My Kind of Country

Country music from a fan's point of view since 2008

Album Review: Jim Lauderdale — ‘Country Super Hits, Vol. 1’

Released in 2006, Country Super Hits, Vol. 1 is an oddly titled collection, as it sounds like a greatest hits or tribute record when indeed all the tracks are original. But Jim Lauderdale does perform the album in a traditional style, which is a nice change of pace.

Lauderdale co-wrote eleven of the album’s thirteen songs with Odie Blackmon, who is perhaps best known as the writer behind Lee Ann Womack’s “I May Hate Myself In The Morning,” which came out a year prior to this album. The pair kicks the album off with “Honky Tonk Mood Again,” a mid-tempo shuffle about a guy following his woman since she undoubtedly knows where the party is at.

“Playing On My Heart Strings” is a Dwight Yoakam-esque ballad. “Too More Wishes” is a steel-drenched uptempo number about a man who feels luck is on his side. Lauderdale shines on the spellbinding “Cautious,” about a man who’s jumping into his new relationship slowly and surely. A fiddle plays a prominent role on “If You’ve Never Seen Her Smile,” which is as striking as the woman Lauderdale and Blackmon are describing in the lyric. “Right Where You Want Me” is country rock and not to my taste at all and “Are You Okay” is a modernized shuffle.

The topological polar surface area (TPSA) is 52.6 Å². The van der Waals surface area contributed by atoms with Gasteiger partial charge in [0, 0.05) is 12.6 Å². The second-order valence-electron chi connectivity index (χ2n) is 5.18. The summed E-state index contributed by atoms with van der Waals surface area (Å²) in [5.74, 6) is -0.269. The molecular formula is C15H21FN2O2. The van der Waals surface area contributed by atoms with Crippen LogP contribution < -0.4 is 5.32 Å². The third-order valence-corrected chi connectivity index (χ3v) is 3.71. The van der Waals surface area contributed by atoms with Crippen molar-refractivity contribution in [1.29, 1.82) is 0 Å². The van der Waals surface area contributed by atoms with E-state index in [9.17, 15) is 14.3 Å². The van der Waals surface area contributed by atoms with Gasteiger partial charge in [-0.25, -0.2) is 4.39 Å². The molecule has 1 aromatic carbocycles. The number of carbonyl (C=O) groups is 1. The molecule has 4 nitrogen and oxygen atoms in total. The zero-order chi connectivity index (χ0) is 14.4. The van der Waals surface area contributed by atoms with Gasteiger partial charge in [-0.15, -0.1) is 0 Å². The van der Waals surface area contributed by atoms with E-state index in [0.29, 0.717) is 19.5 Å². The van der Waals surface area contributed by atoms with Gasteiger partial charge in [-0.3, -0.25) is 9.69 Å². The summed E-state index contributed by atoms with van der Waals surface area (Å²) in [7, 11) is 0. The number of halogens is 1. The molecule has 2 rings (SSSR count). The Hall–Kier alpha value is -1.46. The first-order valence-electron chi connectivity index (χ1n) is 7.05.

“Single Standard Time” is reminiscent of Buck Owens and is one of the album’s strongest tracks. “That’s Why We’re Here” is slow and sparse, with Lauderdale exaggerating his twang. The album rebounds with “Change,” which has a wonderful melodic structure and an ear-catching sonic makeup. “You Can’t Stop Her,” about a guy who realizes his girl isn’t ever coming back, is firmly within the 1990s country style and would’ve worked brilliantly in George Strait’s hands during that era.

The album also features two non-Blackmon tracks. Lauderdale teamed with Leslie Satcher for “I Met Jesus In A Bar” and Shawn Camp for “She’s Got Some Magic Going On.” The former is much strong than its title would indicate while the latter has an interesting and engaging melody.

Both songs are very good, as is the album, which owes more to Americana than country, despite the abundance of traditional instrumentation. I highly recommend checking this one out. You won’t be disappointed.

Grade: A- 

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